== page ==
When communities face the aftermath of catastrophes, what does it take to ensure that the next time will be different? And how can we make the necessary systemic changes so that everyone is able to make it to higher ground?
Well, in Houston, TX, it takes a city council member who bicycles in her neighborhood so she can hear directly from constituents about what they need most. It takes 12 moms organizing together to sue the landlords that have kept their families in moldy, substandard apartments. And it takes a city official blowing the whistle on corrupt and dangerous practices related to housing policy.
In this episode of The Response podcast, we travel to Houston to meet these changemakers in the final episode of our collaboration with BUT NEXT TIME, a limited-run podcast that spotlights powerful stories of community-led disaster prevention and recovery.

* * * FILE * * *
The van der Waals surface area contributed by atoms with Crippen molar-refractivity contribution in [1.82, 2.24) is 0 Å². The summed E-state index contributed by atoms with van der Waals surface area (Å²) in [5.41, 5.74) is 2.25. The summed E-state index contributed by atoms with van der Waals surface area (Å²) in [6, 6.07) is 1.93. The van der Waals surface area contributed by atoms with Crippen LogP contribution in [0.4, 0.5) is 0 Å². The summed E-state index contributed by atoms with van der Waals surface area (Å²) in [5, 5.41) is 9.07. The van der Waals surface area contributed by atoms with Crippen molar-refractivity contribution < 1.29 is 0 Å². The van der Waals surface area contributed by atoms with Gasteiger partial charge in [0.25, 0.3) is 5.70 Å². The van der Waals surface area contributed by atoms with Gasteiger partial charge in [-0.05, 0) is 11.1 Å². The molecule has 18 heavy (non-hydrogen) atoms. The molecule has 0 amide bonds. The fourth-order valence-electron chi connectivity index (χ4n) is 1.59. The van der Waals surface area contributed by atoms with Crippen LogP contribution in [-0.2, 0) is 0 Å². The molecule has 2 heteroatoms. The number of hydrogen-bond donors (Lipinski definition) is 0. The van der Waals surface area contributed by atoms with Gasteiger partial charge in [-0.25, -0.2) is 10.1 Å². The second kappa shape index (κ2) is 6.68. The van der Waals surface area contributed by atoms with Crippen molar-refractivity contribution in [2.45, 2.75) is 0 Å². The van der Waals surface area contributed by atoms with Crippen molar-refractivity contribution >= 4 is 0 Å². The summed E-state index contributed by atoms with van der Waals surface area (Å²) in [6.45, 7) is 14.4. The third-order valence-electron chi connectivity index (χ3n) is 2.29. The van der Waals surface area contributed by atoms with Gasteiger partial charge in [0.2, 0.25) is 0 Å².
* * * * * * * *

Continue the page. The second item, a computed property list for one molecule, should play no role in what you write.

You can listen to “Higher Ground” on The Response right here (or where ever you get your podcasts).
To learn more about the people and organizations featured in this episode, visit www.butnexttime.com where you’ll also find resources for disaster preparation and recovery, housing justice organizing, climate justice work, and more. Listen to part four of But Next Time: Rising Waters.
- Host and executive producer: Tom Llewellyn
- Series producer: Robert Raymond
- Theme Music: “Meet you on the other side” by Cultivate Beats
New to The Response? Here are a few past episodes to get you started:
- No Name Kitchen: Solidarity with asylum seekers in the Western Balkans
- Reimagining Onagawa: How one village in Japan found a new path forward after the triple disaster of 2011
- “Permanently Organized Communities” with Michelle Mascarenhas-Swan